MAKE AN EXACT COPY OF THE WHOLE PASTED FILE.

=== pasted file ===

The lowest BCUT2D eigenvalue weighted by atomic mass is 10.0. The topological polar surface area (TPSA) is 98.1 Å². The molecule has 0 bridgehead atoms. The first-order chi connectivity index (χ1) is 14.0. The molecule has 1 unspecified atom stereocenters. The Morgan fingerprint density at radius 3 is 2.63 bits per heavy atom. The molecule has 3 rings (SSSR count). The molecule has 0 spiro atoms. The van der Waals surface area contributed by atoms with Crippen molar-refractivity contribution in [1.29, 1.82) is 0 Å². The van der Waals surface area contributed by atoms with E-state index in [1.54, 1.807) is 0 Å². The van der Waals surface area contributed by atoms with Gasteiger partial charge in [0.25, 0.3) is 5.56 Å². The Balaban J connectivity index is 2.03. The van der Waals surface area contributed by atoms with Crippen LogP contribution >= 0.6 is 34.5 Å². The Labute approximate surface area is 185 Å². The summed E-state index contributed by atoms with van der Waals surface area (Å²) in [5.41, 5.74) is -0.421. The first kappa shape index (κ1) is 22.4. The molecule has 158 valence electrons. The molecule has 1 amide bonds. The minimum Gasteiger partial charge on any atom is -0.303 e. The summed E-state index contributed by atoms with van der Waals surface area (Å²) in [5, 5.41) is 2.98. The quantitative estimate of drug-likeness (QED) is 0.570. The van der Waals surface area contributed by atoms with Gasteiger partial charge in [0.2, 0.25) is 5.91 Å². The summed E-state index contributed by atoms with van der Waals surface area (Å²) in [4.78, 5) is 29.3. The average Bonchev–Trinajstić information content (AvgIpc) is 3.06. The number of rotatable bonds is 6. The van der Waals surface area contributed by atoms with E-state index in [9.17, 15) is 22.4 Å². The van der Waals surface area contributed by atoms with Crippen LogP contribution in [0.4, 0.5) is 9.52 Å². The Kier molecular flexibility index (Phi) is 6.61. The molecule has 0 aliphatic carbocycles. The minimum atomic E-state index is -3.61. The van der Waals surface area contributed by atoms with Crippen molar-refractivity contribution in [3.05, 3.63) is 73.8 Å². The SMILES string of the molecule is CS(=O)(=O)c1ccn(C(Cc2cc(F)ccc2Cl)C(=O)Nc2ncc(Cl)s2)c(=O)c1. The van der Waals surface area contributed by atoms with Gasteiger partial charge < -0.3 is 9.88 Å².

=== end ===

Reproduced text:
The lowest BCUT2D eigenvalue weighted by atomic mass is 10.0. The topological polar surface area (TPSA) is 98.1 Å². The molecule has 0 bridgehead atoms. The first-order chi connectivity index (χ1) is 14.0. The molecule has 1 unspecified atom stereocenters. The Morgan fingerprint density at radius 3 is 2.63 bits per heavy atom. The molecule has 3 rings (SSSR count). The molecule has 0 spiro atoms. The van der Waals surface area contributed by atoms with Crippen molar-refractivity contribution in [1.29, 1.82) is 0 Å². The van der Waals surface area contributed by atoms with E-state index in [1.54, 1.807) is 0 Å². The van der Waals surface area contributed by atoms with Gasteiger partial charge in [0.25, 0.3) is 5.56 Å². The Balaban J connectivity index is 2.03. The van der Waals surface area contributed by atoms with Crippen LogP contribution >= 0.6 is 34.5 Å². The Labute approximate surface area is 185 Å². The summed E-state index contributed by atoms with van der Waals surface area (Å²) in [5.41, 5.74) is -0.421. The first kappa shape index (κ1) is 22.4. The molecule has 158 valence electrons. The molecule has 1 amide bonds. The minimum Gasteiger partial charge on any atom is -0.303 e. The summed E-state index contributed by atoms with van der Waals surface area (Å²) in [5, 5.41) is 2.98. The quantitative estimate of drug-likeness (QED) is 0.570. The van der Waals surface area contributed by atoms with Gasteiger partial charge in [0.2, 0.25) is 5.91 Å². The summed E-state index contributed by atoms with van der Waals surface area (Å²) in [4.78, 5) is 29.3. The average Bonchev–Trinajstić information content (AvgIpc) is 3.06. The number of rotatable bonds is 6. The van der Waals surface area contributed by atoms with E-state index in [9.17, 15) is 22.4 Å². The van der Waals surface area contributed by atoms with Crippen LogP contribution in [0.4, 0.5) is 9.52 Å². The Kier molecular flexibility index (Phi) is 6.61. The molecule has 0 aliphatic carbocycles. The minimum atomic E-state index is -3.61. The van der Waals surface area contributed by atoms with Crippen molar-refractivity contribution in [3.05, 3.63) is 73.8 Å². The SMILES string of the molecule is CS(=O)(=O)c1ccn(C(Cc2cc(F)ccc2Cl)C(=O)Nc2ncc(Cl)s2)c(=O)c1. The van der Waals surface area contributed by atoms with Gasteiger partial charge < -0.3 is 9.88 Å².